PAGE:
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Trust founders on the rock

Nicola York looks at whether Northern Rock can make a comeback

Northern Rock faces a difficult task to rebuild consumer trust in its brand with commentators divided over whether it will succeed.

Financial Services Forum chief executive Anthony Thomson believes it will struggle to regain trust unless it is sold.

He says: “This is a classic case of the operation will be a success but the patient dies.”

Thomson says it is not necessarily Northern Rock that consumers did not trust in the recent crisis but the Chancellor and the Bank of England that the public lacked faith in.

On the one hand, there is a huge legacy of goodwill towards Northern Rock, especially in its Northern heartland. On the other hand, he believes the bank will be taken over imminently by a strong parent, which will restore confidence among any remaining doubters.

He says: “I think its brand will recover but this is immaterial because it will be bought. If Citibank or one of the big banks bought it, I think it would restore consumer confidence.”

Several brands in the financial services sector have sign dramatic highs and lows. Aberdeen Asset Management is a case in point. One of the biggest direct Isa sellers in 1999-2000, its retail brand was heavily hit in the aftermath of the technology crash and split-capital investment trust debacle.

Aberdeen’s share price plummeted from more than 800p to a low of 26p in 2003, such was the impact of the fallout on its business.

That said, the fund firm, is now thriving, albeit as a smaller, refocused entity.

Hargreaves Lansdown head of investment research Mark Dampier says Aberdeen’s recovery is largely down to chief executive Martin Gilbert’s nous. He says: “Northern Rock will only recover by a lot of hard work. It needs someone like Gilbert. I doubt whether it will do it.”

Barings is another example of how a brand can become synonymous with a negative image but Baring Asset Management has managed to shake off the legacy of Nick Leeson in recent years.

Marketing director Ian Pascal says a combination of time, honesty, openness and delivery are essential for a brand to recover.

Although Leeson was not involved in the asset management side of the business, Pascal says the knock-on effect was obviously felt across the whole company.

“If you were to ask the man on the street what they thought about Barings a few years ago, then they would have said Nick Leeson and that was what we had to overcome,” he says.

“Communication with clients was paramount. The companies that struggle are those that hide under their desks and are opaque. But it does take a long time. You can destroy trust in seconds but it takes years to build up.”

Pascal says Northern Rock has a particularly difficult problem to overcome because most consumers accept that there is an element of risk involved with investments but with cash on deposit, the public assumes these are as safe as if it was stashed under their mattresses.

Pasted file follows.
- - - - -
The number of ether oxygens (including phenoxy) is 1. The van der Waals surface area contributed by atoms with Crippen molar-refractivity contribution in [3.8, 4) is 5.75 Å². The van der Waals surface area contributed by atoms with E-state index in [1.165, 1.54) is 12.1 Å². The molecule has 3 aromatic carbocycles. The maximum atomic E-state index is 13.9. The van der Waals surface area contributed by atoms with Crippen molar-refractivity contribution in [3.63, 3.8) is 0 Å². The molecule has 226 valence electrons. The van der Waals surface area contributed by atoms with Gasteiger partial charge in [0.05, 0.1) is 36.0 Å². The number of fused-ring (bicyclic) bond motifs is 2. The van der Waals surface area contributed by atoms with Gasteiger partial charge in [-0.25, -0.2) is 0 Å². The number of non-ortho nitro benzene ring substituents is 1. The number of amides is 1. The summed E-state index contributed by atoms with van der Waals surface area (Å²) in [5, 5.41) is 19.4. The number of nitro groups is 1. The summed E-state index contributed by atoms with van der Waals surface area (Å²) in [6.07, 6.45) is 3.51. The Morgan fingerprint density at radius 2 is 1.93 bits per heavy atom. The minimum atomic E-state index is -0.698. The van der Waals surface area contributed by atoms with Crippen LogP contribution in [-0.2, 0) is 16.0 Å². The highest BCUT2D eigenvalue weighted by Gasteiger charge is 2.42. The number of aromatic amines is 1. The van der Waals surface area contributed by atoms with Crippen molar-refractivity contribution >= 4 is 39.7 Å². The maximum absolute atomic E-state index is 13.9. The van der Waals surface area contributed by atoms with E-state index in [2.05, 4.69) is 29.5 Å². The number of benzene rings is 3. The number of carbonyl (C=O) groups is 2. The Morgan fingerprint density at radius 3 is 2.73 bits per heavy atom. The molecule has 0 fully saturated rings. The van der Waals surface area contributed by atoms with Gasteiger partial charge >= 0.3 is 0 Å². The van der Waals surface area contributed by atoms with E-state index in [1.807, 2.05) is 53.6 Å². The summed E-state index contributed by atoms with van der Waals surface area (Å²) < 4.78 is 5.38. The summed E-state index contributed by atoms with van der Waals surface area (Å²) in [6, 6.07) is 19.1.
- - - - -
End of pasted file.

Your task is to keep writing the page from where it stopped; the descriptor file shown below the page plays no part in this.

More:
Pascal says: “I would not imagine that the brand name will exist longer than it has to. If a buyer comes forward and their brand is stronger, why keep Northern Rock’s name? I would struggle to see the logic of keeping it. It seems that its business strategy and the way it holds money is the problem.”

Stradbrooke Consultancy Director Martin Fox says it is going to be hard for Northern Rock to bounce back from the images of queues of customers outside its branches up and down the land.

Fox says: “One of the worst images was of the queues of people. It was so damaging. Going forward, there are two things it needs to watch out for. How competent are its staff? If staff are bullish and confident, then that will inspire trust.

“And second, it would be nice to see some investment in product development and marketing to show commitment to customers. With the support of the right partner the brand can survive but it has to demonstrate competence and confidence.”

Fox names Equitable Life and Independent Insurance as other examples where brands have been damaged – sometimes beyond repair.

Teamspirit chief executive Joanne Parker says Northern Rock has dealt with the situation effectively, reacting quickly, honestly and calmly.

She says: “The breakdown in communications came from the Government and the Bank of England. Last week, the bank’s governor Mervyn King stated it would not intervene to shore up ailing financial services companies, yet Chancellor Alistair Darling contradicted this with his decision to guarantee all monies in Northern Rock would be covered. Then Mervyn changed his mind.

“This lack of cohesion exasperated the level of consumer panic, and will contribute to levels of public trust in financial services falling further,” says Parker.

Teamspirit has been monitoring consumer trust levels for four years, and says it has seen a decline of more than 50 per cent for the most prominent financial brands. Parker says she expects the Northern Rock debacle to contribute to a further slump in trust when the firm conducts its next round of research .

She says: “To rebuild trust in the industry a measured campaign is needed from the Government and the Financial Services Authority, because no single brand can restore trust in the whole of the market.”

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